Nature Climate Change | Climate Feedback

AMS 2010: A slow start

Olive Heffernan

My coverage of the American Meterological Society conference has gotten off to something of a slow start, after a series of unfortunate incidents. In short, the experience has all been a bit Copenhagen-esque (though not the fault of the organisers, in this case). I spent most of Saturday (about 8 hours in total) sitting in a plane on the tarmac at Heathrow Airport, waiting to find out whether it would in fact leave for Atlanta. Firstly, there was a fuel leak that needed fixing; by the time it had been fixed, the crew had gone two minutes over their allocated working hours, so we had to wait for another crew to arrive. By the time they arrived, international immigration in Atlanta had closed. So following an unpleasant stay at an airport hotel, we got a rescheduled flight the next day. That flight was also delayed, but only by an hour or two. I finally arrived in Atlanta more than 40 hours after leaving my home in London.

The upside of the delay in getting here is that my first day in Atlanta is Martin Luther King Day, and people are celebrating and singing in the streets. I couldn’t ask for a better introduction to the city.

But the downside is that I’ve missed Weatherfest – the public weather and climate science festival – and sadly, the film ‘Cloudspotting’ by the Cloud Appreciation Society, which I was really quite pysched about. The AMS had been covering these events over on its own blog, The Front Page, so you can follow them there until I get up and running. I’m going to try to track down the Cloud Appreciation Society people here during the week and I’ll be covering the Warren Washington Symposium on Thursday, an event named in honour of the veteran meteorologist and includes many ‘legends of climate science’ on the bill. Washington himself was one of the founders of modern climate modelling and has advised five US Presidents on climate system modelling through his participation in numerous committees and societies, such as AMS, which he was president of in 1994.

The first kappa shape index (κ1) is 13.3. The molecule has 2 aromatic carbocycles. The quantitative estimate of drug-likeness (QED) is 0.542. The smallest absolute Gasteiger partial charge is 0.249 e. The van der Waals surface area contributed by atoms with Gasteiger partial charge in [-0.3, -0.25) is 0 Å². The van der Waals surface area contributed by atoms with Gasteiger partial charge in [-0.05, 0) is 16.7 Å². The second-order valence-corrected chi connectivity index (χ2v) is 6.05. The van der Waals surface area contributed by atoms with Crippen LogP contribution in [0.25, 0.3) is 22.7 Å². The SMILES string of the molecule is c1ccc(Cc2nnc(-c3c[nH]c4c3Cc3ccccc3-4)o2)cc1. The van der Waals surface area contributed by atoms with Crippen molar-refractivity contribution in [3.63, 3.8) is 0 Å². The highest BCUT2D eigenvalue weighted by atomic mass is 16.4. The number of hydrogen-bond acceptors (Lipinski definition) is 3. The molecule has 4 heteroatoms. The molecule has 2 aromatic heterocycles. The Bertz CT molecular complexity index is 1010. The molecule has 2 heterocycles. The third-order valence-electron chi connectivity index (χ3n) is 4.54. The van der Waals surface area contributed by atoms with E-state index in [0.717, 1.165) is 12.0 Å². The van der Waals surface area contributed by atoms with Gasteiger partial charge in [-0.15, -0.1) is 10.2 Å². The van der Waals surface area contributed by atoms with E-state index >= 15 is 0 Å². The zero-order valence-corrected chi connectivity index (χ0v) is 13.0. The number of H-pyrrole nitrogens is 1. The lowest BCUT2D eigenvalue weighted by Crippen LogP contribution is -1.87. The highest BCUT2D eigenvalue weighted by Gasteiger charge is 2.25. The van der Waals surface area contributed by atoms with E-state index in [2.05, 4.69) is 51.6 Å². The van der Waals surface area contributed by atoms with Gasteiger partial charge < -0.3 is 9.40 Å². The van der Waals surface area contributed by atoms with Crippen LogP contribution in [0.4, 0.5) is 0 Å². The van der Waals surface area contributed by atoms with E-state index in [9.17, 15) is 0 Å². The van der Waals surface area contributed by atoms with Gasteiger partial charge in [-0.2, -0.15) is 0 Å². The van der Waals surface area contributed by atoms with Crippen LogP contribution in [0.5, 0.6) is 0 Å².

Other than that, I’ll be dipping in and out of sessions and keeping you posted on interesting events during the week. More later.

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